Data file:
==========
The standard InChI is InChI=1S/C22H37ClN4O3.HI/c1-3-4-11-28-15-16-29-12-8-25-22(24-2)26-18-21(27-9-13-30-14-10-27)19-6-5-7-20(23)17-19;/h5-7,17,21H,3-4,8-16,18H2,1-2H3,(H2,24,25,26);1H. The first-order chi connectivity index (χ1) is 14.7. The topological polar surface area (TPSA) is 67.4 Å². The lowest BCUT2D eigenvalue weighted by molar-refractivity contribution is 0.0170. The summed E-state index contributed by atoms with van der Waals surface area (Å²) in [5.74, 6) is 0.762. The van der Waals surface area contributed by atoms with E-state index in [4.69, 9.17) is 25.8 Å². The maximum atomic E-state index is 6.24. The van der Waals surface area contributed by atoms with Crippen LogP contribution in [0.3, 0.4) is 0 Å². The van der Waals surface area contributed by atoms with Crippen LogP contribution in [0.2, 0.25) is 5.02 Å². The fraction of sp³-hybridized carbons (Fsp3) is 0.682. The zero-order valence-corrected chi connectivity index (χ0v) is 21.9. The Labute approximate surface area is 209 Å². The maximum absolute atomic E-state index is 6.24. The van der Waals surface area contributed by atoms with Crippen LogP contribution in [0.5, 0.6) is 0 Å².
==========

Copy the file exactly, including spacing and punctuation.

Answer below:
The standard InChI is InChI=1S/C22H37ClN4O3.HI/c1-3-4-11-28-15-16-29-12-8-25-22(24-2)26-18-21(27-9-13-30-14-10-27)19-6-5-7-20(23)17-19;/h5-7,17,21H,3-4,8-16,18H2,1-2H3,(H2,24,25,26);1H. The first-order chi connectivity index (χ1) is 14.7. The topological polar surface area (TPSA) is 67.4 Å². The lowest BCUT2D eigenvalue weighted by molar-refractivity contribution is 0.0170. The summed E-state index contributed by atoms with van der Waals surface area (Å²) in [5.74, 6) is 0.762. The van der Waals surface area contributed by atoms with E-state index in [4.69, 9.17) is 25.8 Å². The maximum atomic E-state index is 6.24. The van der Waals surface area contributed by atoms with Crippen LogP contribution in [0.3, 0.4) is 0 Å². The van der Waals surface area contributed by atoms with Crippen LogP contribution in [0.2, 0.25) is 5.02 Å². The fraction of sp³-hybridized carbons (Fsp3) is 0.682. The zero-order valence-corrected chi connectivity index (χ0v) is 21.9. The Labute approximate surface area is 209 Å². The maximum absolute atomic E-state index is 6.24. The van der Waals surface area contributed by atoms with Crippen LogP contribution in [0.5, 0.6) is 0 Å².